Ease. Each game, while different, starts out at Level 1. As the player progresses through the levels the game gets harder. So anyone can take up an esport and develop their skills as they progress.
Access. While there are a few more barriers to access esports, they become less restrictive as globalization continues. All you need is a computer or phone and an internet connection to start.
Esports has been around as early as 1972, however, has grown exponentially since the early 2000s. As esports explode across the planet, the industry has begun to evolve and legitimize itself within the sports and entertainment industry. In 6 years the League of Legends (currently the most popular esport) went from $100,000 US in prize money at the 2011 World Championships, to $5 Million at the 2017 Worlds. In 2017, over 50% of that prize money was raised by fans. It is this type of growth that has the movers and shakers of the world turning their heads.
Brands have been forced to look for new and innovative ways to engage with their consumers. For many they are looking at how to engage with consumers 18–30 year old millennial & centennials. These digital age consumers are harder to disrupt with traditional advertising material. Of the 650 million esports base, 70% are in this age group. There is no denying the power these statistics have over marketing budgets. Especially as the average age of traditional tv viewership is on the rise. In the USA, the average age of TV viewers is rising faster than that of the US population in all leagues except the WTA, NBA, and MLS.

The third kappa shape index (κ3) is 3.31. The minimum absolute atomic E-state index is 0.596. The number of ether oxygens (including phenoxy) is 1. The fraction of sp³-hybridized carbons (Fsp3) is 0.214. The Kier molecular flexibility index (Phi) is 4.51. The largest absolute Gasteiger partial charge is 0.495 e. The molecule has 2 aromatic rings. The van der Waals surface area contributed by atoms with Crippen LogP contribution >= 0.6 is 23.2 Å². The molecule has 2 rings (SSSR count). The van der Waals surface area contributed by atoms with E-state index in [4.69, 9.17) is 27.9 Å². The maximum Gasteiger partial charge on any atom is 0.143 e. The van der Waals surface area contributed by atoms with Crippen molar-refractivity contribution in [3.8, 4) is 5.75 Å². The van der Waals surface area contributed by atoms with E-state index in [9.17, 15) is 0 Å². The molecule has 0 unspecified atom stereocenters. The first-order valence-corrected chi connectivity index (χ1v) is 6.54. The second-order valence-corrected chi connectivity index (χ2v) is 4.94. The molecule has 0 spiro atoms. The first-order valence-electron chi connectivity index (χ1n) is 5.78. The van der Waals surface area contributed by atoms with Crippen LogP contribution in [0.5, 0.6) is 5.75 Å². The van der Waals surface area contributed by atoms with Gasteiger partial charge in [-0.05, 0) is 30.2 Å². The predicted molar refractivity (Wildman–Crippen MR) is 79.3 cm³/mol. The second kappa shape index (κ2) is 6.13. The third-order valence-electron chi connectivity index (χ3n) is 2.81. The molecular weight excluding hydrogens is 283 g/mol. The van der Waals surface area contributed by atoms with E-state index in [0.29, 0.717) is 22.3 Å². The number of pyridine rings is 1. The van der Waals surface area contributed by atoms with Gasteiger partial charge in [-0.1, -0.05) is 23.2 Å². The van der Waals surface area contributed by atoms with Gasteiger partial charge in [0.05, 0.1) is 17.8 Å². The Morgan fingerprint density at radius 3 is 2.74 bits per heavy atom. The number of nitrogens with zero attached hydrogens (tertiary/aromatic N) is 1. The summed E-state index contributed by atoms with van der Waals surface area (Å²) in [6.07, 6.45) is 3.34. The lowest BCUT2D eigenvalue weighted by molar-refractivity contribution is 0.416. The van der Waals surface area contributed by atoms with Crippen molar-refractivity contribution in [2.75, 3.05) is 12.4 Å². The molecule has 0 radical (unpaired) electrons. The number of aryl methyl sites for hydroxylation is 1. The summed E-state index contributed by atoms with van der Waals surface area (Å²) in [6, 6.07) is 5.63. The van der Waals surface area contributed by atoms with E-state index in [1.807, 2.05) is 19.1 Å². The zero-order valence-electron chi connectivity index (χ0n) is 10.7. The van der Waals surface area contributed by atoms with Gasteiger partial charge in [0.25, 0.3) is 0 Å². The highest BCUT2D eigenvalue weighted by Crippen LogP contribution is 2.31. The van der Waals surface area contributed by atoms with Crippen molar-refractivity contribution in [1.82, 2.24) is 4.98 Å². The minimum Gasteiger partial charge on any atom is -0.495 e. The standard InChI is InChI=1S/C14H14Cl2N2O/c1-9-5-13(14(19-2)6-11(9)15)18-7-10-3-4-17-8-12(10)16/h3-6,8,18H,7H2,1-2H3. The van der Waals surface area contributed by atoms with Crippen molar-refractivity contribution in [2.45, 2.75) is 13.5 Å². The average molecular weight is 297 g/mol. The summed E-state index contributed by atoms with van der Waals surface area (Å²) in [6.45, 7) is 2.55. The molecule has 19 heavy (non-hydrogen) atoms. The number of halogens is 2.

If the average age of sports viewers is twenty years above the target that brands are looking to engage with, it is no wonder that these sponsors and their funds are moving to a medium with a higher concentration of the demographic they seek. Esports companies like FanAI are helping brands identify how best to enter the market. Already, companies like Intel, Coca-Cola, Comcast, Audi and Red Bull are among the top sponsors in esports.
In recent years esports have seen an influx in participation, money and popularity. As a result of this influx, the esports structure has begun to resemble that of traditional sports leagues. With games like League of Legends which have had global tournaments since 2011, other games have started organizing leagues across the globe. 2018 has seen the inaugural season of two esports leagues that look more like traditional sports than any other before.
The Overwatch League began in January with twelve city-based teams, competing in seasons based on the traditional format of leagues like the NBA and NHL. The second league that formed was the NBA2K League, with esports teams affiliated with 17 NBA teams. Starting with a tip-off tournament on May 1, 2018, the league also follows a similar format to a traditional sports league.
The formation of leagues like these indicates the validity that esports have in the world. In upcoming years esports will begin to look more and more like traditional sports as they grow, and build infrastructure.
This is the first in a 4-part series to introduce Sports audiences to the world of esports. Subscribe to stay tuned for Part 2!